Twenty-four churches have been shortlisted for the Best Modern Churches architecture competition being run by the National Churches Trust, The Ecclesiastical Architects and Surveyors Association and the Twentieth Century Society.
From the shortlist of 24, judges will announce a Top 10 Best Modern Churches and award a ‘National Churches Trust Diamond Jubilee Architecture’ prize to the three places of worship judged to be the best sacred spaces built in the last 60 years at a ceremony to be held at Lambeth Palace on 7 November 2013. The awards will be presented by the Archbishop of Canterbury, Justin Welby.
Over 200 churches were nominated for the competition by members of the public, churches and heritage organisations, Church buildings or significant extensions to an existing building of any Christian denomination in the United Kingdom which opened for worship after 1st January 1953 are eligible for the competition.
Claire Walker, Chief Executive of the National Churches Trust said: “As a nation we are rightly proud of our magnificent heritage of historic churches. But there are also many exciting churches which have been built in the last 60 years designed for the changing nature of religious liturgy and practice which reflect modern architecture and design. The challenge of helping people catch a glimpse of heaven has always produced highly creative and imaginative architecture. This competition will help discover some of the best examples of modern church architecture and allow us to honour those responsible.”
The Best Modern Churches competition is being held to mark the 60th anniversary of the National Churches Trust. Since 1953 the Trust has provided over 12,000 grants and loans worth £85 million to help fund the repair and modernisation of Christian places of worship.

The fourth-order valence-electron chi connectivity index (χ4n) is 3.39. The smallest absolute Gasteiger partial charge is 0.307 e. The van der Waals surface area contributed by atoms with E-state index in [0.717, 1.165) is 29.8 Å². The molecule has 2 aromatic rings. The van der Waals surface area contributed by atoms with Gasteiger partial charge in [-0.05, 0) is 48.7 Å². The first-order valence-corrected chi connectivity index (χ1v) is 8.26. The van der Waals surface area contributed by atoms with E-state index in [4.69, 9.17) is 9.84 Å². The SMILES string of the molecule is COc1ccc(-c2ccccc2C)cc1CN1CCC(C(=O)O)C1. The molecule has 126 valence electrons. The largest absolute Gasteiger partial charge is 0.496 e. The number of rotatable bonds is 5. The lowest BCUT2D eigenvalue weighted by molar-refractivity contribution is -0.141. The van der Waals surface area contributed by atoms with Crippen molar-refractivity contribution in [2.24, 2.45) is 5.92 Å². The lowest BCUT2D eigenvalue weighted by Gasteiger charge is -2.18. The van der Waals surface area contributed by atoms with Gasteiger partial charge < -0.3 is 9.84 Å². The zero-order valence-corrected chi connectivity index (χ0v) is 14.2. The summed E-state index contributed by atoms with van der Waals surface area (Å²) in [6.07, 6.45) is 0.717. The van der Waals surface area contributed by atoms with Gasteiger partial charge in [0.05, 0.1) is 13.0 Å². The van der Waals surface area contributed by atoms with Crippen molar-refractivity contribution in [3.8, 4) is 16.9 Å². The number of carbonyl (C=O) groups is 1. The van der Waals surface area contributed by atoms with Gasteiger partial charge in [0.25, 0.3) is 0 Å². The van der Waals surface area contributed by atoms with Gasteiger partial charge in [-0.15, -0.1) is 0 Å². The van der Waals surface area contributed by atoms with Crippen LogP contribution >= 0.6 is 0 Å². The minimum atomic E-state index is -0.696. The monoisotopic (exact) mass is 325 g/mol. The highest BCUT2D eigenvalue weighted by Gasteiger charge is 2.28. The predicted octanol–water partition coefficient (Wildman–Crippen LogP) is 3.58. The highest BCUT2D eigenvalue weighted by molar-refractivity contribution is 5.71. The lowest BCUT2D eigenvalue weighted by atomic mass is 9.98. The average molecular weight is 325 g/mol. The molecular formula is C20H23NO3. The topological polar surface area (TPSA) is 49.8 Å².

Judges for the awards are: Sherry Bates, President Ecclesiastical Architects and Surveyors Association, Richard Carr-Archer, Trustee of the National Churches Trust, Catherine Croft, Director of the 20th Century Society, Jonathan Glancey, writer and architecture critic.
The names and architects of the shortlisted churches are given below. They can also be seen on the website www.bestmodernchurches.org.uk which gives details of all the churches.
Our Lady and St Columba RC Church, Wallsend Vincente Stienlet 1957
English Martyrs RC Church, Wallasey F X Velarde 1953
St Mary’s RC Church, Leyland Jerzy Faczynski (Weightman and Bullen) 1964
Scargill Chapel, Skipton George Pace 1960
St Mark’s Church, Broomhill, Sheffield George Pace 1963
St John the Baptist Church, Lincoln Sam Scorer 1963
St Joseph’s RC Church, Leicester T E Wilson 1968
St Paul’s Church, Harlow Derrick Humphreys 1959
St Paul’s Church, Bow Common Maguire & Murray 1960
Lumen United Reformed Church, Tavistock Place, London WC1 Thies & Kahn 2008
St Paul the Apostle, Harringay Inskip & Jenkins 1991
All Saints Church, Croydon Curtis Green 1956
SS Mary & Joseph RC Church, Poplar Adrian Gilbert Scott 1954
London Church of the Ascension, Wembley Park J Harold Gibbons 1957
Abbey Church, Douai Abbey, Woolhampton Michael Blee 1993
West of England Church of the Ascension, Crownhill, Plymouth Potter & Hare 1958
Bishop Edward King Chapel, Ripon College Cuddesdon Niall McLaughlin Architects 2013
RC Chapel of St Albert the Great, Edinburgh University Stuart Allan, Simpson & Brown 2012
Brucefield Church of Scotland, Whitburn, East Lothian Row and Anderson Kininmonth and Paul 1965 – 1966
St Francis Xavier RC Church, Falkirk A R Conlin 1961
St Bride’s RC Church, East Kilbride Isi Metzstein and Andy MacMillan (Gillespie, Kidd & Coia) 1964
Kildrum Parish Church, Cumbernauld Reiach & Hall 1965
Our Lady of Lourdes RC Church, Steelstown Liam McCormick 1975
St Molua’s Church, Upper Newtownards Road, Belfast Denis O’D Hanna 1963